Law Enforcement and Intelligence
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Within the U.S. government, the title of "Special Agent" is used to describe any federal criminal or non-criminal investigator or detective in the 1811, 1801, 2501, or similar job series as so titled according to the Office of Personnel Management (OPM) handbook. Agents are typically educated at least as far as the undergraduate level. Such persons are usually armed and have the power to arrest and conduct investigations into the violation of federal laws.
Not all federal criminal investigators are called "Special Agents". Some federal agencies entitle their investigators as "Criminal Investigators" but use the term interchangeably with "Special Agent". Other federal agencies use different titles for the same 1811 criminal investigative job series. Series 1811 criminal investigators for the U.S. Marshals are entitled "Deputy Marshals". Series 1811 criminal investigators for the U.S Postal Inspection Service are called "Postal Inspectors". These inspectors were originally called "Surveyors" and received a title change in 1801 to "Special Agent", making them the first Special Agents in the United States. In 1880, the U.S. Congress created the position of "Chief Postal Inspector" and renamed these "Special Agents" to "Postal Inspectors".
The titles Special Agent and Secret Agent are not synonymous. The title Special Agent is commonly the official title assigned to individuals employed in that capacity, especially by the U.S. agencies described above (and for the reasons described below), whereas "secret agent" is less of an official title, but is used to describe individuals employed or engaged in espionage. U.S. Special Agents, like state, county, and municipal law enforcement officers, can, at various times, engage in secret or undercover activities as part of investigative "sting operations" or counter-espionage assignments, during which they might be referred to as "undercover agents". U.S. Special Agents may also be referred to, or refer to themselves, as "criminal investigators", "federal agents", "U.S. Agents", "federal officers", or "federal investigators". The latter terms are merely descriptors and not formal titles.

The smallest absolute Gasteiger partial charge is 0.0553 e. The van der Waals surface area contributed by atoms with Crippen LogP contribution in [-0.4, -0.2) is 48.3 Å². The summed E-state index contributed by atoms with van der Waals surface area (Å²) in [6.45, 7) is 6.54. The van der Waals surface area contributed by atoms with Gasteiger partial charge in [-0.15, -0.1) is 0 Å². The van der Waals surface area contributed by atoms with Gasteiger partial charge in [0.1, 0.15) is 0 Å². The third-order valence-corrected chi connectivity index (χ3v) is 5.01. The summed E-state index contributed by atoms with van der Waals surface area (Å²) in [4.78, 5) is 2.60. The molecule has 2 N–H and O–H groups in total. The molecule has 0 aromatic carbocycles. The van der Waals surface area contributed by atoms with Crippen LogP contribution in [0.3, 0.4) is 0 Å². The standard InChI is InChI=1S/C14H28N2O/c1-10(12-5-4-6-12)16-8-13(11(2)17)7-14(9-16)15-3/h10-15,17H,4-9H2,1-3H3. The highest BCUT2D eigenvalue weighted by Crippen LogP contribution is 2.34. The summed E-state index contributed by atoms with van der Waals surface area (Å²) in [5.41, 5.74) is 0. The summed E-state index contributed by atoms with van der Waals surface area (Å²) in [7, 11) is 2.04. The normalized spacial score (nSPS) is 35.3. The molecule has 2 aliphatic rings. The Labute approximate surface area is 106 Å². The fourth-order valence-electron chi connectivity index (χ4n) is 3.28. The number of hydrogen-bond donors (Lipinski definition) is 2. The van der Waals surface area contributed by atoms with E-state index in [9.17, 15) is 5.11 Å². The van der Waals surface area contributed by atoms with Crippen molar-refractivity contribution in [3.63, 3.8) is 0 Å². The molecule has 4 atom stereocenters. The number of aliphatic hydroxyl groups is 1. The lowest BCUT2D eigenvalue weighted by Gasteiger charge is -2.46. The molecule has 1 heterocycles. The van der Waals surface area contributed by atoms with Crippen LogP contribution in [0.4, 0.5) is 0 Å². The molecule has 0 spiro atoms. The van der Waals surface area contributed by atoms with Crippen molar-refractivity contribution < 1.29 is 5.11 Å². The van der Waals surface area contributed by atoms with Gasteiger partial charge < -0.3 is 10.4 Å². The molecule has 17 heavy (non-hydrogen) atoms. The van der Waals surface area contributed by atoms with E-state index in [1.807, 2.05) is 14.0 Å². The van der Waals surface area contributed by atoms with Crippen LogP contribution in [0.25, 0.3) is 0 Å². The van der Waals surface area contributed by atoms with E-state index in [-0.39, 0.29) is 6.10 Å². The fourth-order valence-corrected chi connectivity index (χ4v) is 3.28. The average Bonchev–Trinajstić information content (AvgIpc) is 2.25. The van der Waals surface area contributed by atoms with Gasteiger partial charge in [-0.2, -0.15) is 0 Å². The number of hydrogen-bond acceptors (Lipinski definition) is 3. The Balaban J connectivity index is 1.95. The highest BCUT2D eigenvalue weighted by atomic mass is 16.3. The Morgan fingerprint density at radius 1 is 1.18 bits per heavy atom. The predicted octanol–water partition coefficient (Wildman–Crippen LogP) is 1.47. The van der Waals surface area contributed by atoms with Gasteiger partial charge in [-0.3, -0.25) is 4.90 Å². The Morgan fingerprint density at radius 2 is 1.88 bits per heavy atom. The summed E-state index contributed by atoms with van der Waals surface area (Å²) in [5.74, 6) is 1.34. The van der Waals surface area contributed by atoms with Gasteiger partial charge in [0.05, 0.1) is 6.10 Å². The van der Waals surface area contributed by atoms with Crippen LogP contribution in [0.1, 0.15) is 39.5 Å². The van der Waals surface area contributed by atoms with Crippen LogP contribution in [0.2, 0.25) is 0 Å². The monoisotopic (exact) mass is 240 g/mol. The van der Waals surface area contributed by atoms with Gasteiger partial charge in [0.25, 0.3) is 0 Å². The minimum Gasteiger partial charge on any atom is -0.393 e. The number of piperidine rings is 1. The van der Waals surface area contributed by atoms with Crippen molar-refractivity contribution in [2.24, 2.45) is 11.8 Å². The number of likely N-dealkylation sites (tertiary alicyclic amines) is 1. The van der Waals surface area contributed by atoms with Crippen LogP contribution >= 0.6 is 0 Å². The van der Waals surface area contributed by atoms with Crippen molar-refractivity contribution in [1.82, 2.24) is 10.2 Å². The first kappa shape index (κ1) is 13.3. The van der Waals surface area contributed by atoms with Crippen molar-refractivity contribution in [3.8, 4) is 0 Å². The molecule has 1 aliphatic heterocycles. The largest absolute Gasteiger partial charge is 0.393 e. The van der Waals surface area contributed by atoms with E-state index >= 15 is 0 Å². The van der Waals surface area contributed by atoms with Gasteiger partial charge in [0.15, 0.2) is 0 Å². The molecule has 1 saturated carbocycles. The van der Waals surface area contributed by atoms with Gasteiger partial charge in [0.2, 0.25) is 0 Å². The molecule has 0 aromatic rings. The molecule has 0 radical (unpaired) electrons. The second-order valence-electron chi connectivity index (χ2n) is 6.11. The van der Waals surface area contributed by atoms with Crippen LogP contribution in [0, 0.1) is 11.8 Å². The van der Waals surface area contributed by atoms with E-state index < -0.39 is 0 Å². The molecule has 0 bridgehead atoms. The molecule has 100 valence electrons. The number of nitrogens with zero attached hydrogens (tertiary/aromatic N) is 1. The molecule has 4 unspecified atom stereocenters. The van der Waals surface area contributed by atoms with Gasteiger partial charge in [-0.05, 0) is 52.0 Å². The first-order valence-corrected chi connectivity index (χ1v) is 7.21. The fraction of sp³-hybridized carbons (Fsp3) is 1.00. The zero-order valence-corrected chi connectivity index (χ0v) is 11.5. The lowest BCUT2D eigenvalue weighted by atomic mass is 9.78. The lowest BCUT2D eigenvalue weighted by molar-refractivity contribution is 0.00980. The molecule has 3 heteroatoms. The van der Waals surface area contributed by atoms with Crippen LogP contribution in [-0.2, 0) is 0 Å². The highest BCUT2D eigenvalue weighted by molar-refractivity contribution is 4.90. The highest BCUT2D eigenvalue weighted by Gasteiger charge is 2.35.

Exactly which U.S. Special Agents have the broadest authority is a matter of debate. The issue of concurrent jurisdiction (in which two agencies have non-exclusive jurisdiction over a given set of the U.S. Code, such as the FBI, ICE, and DEA in respect to drug laws) does not make the issue clearer. However Special Agents of many agencies can enforce any federal law while performing their agency specific duties.
ATF, DEA, FBI, USSS, PFPA, USMS, and ICE special agents not only have the power to enforce all federal law, but also applicable state and local laws, if so authorized by the state in which they are operating. DCIS (Defense Criminal Investigative Service), NCIS, AFOSI, and USACIDC agents only investigate the specific statutes within the United States Code for which they are authorized; they are also tasked with enforcing the Uniform Code of Military Justice (UCMJ), a jurisdiction not held by most of the larger federal agencies. DCIS agents are civilian agents with statutory law enforcement authority. Other special agents, such as those employed by the National Park Service, have jurisdiction over crimes committed within the boundaries of or have a nexus to the lands managed by their agency or department only.
While certain active-duty Special Agents employed by the military do have broad authority, they cannot enforce all federal laws all the time. Most are restricted by law (such as the Posse Comitatus Act) and policy to police military establishments and can only operate outside these restrictions when the nexus of the violation they are investigating occurred on military-controlled areas or there is a military connection.